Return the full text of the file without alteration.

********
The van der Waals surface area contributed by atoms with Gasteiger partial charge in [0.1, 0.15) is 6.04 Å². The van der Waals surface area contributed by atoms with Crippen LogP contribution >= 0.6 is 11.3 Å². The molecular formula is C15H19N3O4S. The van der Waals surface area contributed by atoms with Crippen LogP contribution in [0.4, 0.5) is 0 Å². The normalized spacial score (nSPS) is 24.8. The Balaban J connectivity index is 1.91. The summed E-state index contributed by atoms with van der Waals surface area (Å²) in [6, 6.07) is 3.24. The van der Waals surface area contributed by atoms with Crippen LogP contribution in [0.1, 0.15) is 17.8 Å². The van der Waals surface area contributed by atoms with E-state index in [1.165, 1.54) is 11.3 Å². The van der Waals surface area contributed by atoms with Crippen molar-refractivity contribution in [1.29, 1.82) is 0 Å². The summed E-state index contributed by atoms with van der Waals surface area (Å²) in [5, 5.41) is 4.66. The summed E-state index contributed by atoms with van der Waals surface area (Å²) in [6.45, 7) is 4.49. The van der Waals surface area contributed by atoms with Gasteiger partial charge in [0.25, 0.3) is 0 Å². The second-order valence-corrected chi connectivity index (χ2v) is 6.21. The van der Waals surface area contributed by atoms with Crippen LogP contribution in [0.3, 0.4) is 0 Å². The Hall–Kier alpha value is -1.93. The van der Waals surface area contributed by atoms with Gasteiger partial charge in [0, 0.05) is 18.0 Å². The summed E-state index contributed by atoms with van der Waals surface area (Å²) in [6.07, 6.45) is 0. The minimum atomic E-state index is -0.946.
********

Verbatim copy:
The van der Waals surface area contributed by atoms with Gasteiger partial charge in [0.1, 0.15) is 6.04 Å². The van der Waals surface area contributed by atoms with Crippen LogP contribution >= 0.6 is 11.3 Å². The molecular formula is C15H19N3O4S. The van der Waals surface area contributed by atoms with Crippen LogP contribution in [0.4, 0.5) is 0 Å². The normalized spacial score (nSPS) is 24.8. The Balaban J connectivity index is 1.91. The summed E-state index contributed by atoms with van der Waals surface area (Å²) in [6, 6.07) is 3.24. The van der Waals surface area contributed by atoms with Crippen LogP contribution in [0.1, 0.15) is 17.8 Å². The van der Waals surface area contributed by atoms with E-state index in [1.165, 1.54) is 11.3 Å². The van der Waals surface area contributed by atoms with Crippen molar-refractivity contribution in [1.29, 1.82) is 0 Å². The summed E-state index contributed by atoms with van der Waals surface area (Å²) in [5, 5.41) is 4.66. The summed E-state index contributed by atoms with van der Waals surface area (Å²) in [6.45, 7) is 4.49. The van der Waals surface area contributed by atoms with Gasteiger partial charge in [0.25, 0.3) is 0 Å². The second-order valence-corrected chi connectivity index (χ2v) is 6.21. The van der Waals surface area contributed by atoms with Crippen LogP contribution in [0.3, 0.4) is 0 Å². The Hall–Kier alpha value is -1.93. The van der Waals surface area contributed by atoms with Gasteiger partial charge in [0, 0.05) is 18.0 Å². The summed E-state index contributed by atoms with van der Waals surface area (Å²) in [6.07, 6.45) is 0. The minimum atomic E-state index is -0.946.